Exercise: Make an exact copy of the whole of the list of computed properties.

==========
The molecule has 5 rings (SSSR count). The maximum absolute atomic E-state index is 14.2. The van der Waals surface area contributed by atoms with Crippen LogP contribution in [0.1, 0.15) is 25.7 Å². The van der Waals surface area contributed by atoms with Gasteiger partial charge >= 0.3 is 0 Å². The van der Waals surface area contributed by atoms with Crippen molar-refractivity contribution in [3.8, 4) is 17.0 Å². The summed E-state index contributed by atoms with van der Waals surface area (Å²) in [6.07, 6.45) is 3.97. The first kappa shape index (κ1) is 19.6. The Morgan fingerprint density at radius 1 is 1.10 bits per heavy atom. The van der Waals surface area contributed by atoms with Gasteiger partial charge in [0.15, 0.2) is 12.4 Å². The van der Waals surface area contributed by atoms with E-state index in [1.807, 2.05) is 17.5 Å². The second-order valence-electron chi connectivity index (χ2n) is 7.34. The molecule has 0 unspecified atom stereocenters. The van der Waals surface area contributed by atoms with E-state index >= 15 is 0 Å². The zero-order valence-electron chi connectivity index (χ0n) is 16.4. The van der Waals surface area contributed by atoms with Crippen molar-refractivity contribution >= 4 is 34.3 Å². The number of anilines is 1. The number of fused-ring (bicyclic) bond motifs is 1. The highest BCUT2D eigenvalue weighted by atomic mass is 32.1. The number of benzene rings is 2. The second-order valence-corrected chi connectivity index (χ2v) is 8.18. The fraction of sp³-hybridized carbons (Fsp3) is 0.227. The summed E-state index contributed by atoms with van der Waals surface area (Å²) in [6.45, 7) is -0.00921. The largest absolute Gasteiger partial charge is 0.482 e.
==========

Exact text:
The molecule has 5 rings (SSSR count). The maximum absolute atomic E-state index is 14.2. The van der Waals surface area contributed by atoms with Crippen LogP contribution in [0.1, 0.15) is 25.7 Å². The van der Waals surface area contributed by atoms with Gasteiger partial charge >= 0.3 is 0 Å². The van der Waals surface area contributed by atoms with Crippen molar-refractivity contribution in [3.8, 4) is 17.0 Å². The summed E-state index contributed by atoms with van der Waals surface area (Å²) in [6.07, 6.45) is 3.97. The first kappa shape index (κ1) is 19.6. The Morgan fingerprint density at radius 1 is 1.10 bits per heavy atom. The van der Waals surface area contributed by atoms with Gasteiger partial charge in [0.15, 0.2) is 12.4 Å². The van der Waals surface area contributed by atoms with E-state index in [1.807, 2.05) is 17.5 Å². The second-order valence-electron chi connectivity index (χ2n) is 7.34. The molecule has 0 unspecified atom stereocenters. The van der Waals surface area contributed by atoms with E-state index >= 15 is 0 Å². The zero-order valence-electron chi connectivity index (χ0n) is 16.4. The van der Waals surface area contributed by atoms with Crippen molar-refractivity contribution >= 4 is 34.3 Å². The number of anilines is 1. The number of fused-ring (bicyclic) bond motifs is 1. The highest BCUT2D eigenvalue weighted by atomic mass is 32.1. The number of benzene rings is 2. The second-order valence-corrected chi connectivity index (χ2v) is 8.18. The fraction of sp³-hybridized carbons (Fsp3) is 0.227. The summed E-state index contributed by atoms with van der Waals surface area (Å²) in [6.45, 7) is -0.00921. The largest absolute Gasteiger partial charge is 0.482 e.